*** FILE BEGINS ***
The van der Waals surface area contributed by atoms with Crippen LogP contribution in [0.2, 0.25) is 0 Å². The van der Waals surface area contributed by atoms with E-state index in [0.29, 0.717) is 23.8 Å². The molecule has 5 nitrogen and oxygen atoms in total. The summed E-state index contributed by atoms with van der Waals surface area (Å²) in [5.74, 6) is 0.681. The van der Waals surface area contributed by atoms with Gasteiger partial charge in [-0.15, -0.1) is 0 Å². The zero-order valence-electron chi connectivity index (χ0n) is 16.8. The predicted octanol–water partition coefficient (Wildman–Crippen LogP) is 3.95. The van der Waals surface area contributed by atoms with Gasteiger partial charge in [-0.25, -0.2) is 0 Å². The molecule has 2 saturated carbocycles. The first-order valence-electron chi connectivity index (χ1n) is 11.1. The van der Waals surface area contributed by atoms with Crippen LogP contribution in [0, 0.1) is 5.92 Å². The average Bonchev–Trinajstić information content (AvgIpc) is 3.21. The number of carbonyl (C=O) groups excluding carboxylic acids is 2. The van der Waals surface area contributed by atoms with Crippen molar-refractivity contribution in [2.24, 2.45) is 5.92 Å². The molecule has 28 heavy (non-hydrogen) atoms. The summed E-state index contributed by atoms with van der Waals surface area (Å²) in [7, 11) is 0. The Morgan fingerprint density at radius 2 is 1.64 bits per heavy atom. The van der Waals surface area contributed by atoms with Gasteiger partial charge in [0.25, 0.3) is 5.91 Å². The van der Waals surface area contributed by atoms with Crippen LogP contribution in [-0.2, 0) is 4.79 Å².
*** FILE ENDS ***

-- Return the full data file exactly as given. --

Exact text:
The van der Waals surface area contributed by atoms with Crippen LogP contribution in [0.2, 0.25) is 0 Å². The van der Waals surface area contributed by atoms with E-state index in [0.29, 0.717) is 23.8 Å². The molecule has 5 nitrogen and oxygen atoms in total. The summed E-state index contributed by atoms with van der Waals surface area (Å²) in [5.74, 6) is 0.681. The van der Waals surface area contributed by atoms with Gasteiger partial charge in [-0.15, -0.1) is 0 Å². The zero-order valence-electron chi connectivity index (χ0n) is 16.8. The predicted octanol–water partition coefficient (Wildman–Crippen LogP) is 3.95. The van der Waals surface area contributed by atoms with Gasteiger partial charge in [-0.25, -0.2) is 0 Å². The molecule has 2 saturated carbocycles. The first-order valence-electron chi connectivity index (χ1n) is 11.1. The van der Waals surface area contributed by atoms with Crippen LogP contribution in [0, 0.1) is 5.92 Å². The average Bonchev–Trinajstić information content (AvgIpc) is 3.21. The number of carbonyl (C=O) groups excluding carboxylic acids is 2. The van der Waals surface area contributed by atoms with Crippen molar-refractivity contribution in [2.24, 2.45) is 5.92 Å². The molecule has 28 heavy (non-hydrogen) atoms. The summed E-state index contributed by atoms with van der Waals surface area (Å²) in [7, 11) is 0. The Morgan fingerprint density at radius 2 is 1.64 bits per heavy atom. The van der Waals surface area contributed by atoms with Gasteiger partial charge in [0.25, 0.3) is 5.91 Å². The van der Waals surface area contributed by atoms with Crippen LogP contribution in [-0.2, 0) is 4.79 Å².